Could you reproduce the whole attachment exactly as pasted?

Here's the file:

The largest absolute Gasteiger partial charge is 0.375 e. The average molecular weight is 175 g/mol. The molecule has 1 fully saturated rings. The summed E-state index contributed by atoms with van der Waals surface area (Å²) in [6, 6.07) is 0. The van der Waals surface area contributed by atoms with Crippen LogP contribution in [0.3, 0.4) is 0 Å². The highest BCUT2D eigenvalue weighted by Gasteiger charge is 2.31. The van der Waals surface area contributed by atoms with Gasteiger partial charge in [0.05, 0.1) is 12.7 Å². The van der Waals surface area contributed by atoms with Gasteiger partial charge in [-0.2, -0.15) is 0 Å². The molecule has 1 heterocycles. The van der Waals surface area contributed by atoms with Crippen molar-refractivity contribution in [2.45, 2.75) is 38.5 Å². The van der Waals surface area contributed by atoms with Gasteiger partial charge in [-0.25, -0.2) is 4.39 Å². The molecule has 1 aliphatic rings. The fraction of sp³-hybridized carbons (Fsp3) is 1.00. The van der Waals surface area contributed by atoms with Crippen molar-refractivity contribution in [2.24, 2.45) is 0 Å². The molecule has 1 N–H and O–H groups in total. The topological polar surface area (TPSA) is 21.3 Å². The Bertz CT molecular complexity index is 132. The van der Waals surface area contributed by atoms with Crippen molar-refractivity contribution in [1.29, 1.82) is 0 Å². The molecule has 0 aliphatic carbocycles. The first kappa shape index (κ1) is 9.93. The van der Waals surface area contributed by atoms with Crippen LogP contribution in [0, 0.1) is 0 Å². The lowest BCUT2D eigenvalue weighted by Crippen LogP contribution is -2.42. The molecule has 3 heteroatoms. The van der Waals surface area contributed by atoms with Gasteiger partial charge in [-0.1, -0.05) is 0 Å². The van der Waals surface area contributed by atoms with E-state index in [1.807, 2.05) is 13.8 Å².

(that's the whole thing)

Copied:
The largest absolute Gasteiger partial charge is 0.375 e. The average molecular weight is 175 g/mol. The molecule has 1 fully saturated rings. The summed E-state index contributed by atoms with van der Waals surface area (Å²) in [6, 6.07) is 0. The van der Waals surface area contributed by atoms with Crippen LogP contribution in [0.3, 0.4) is 0 Å². The highest BCUT2D eigenvalue weighted by Gasteiger charge is 2.31. The van der Waals surface area contributed by atoms with Gasteiger partial charge in [0.05, 0.1) is 12.7 Å². The van der Waals surface area contributed by atoms with Gasteiger partial charge in [-0.2, -0.15) is 0 Å². The molecule has 1 heterocycles. The van der Waals surface area contributed by atoms with Crippen molar-refractivity contribution in [2.45, 2.75) is 38.5 Å². The van der Waals surface area contributed by atoms with Gasteiger partial charge in [-0.25, -0.2) is 4.39 Å². The molecule has 1 aliphatic rings. The fraction of sp³-hybridized carbons (Fsp3) is 1.00. The van der Waals surface area contributed by atoms with Crippen molar-refractivity contribution in [2.24, 2.45) is 0 Å². The molecule has 1 N–H and O–H groups in total. The topological polar surface area (TPSA) is 21.3 Å². The Bertz CT molecular complexity index is 132. The van der Waals surface area contributed by atoms with Crippen molar-refractivity contribution in [1.29, 1.82) is 0 Å². The molecule has 0 aliphatic carbocycles. The first kappa shape index (κ1) is 9.93. The van der Waals surface area contributed by atoms with Crippen LogP contribution in [0, 0.1) is 0 Å². The lowest BCUT2D eigenvalue weighted by Crippen LogP contribution is -2.42. The molecule has 3 heteroatoms. The van der Waals surface area contributed by atoms with Gasteiger partial charge in [-0.1, -0.05) is 0 Å². The van der Waals surface area contributed by atoms with E-state index in [1.807, 2.05) is 13.8 Å².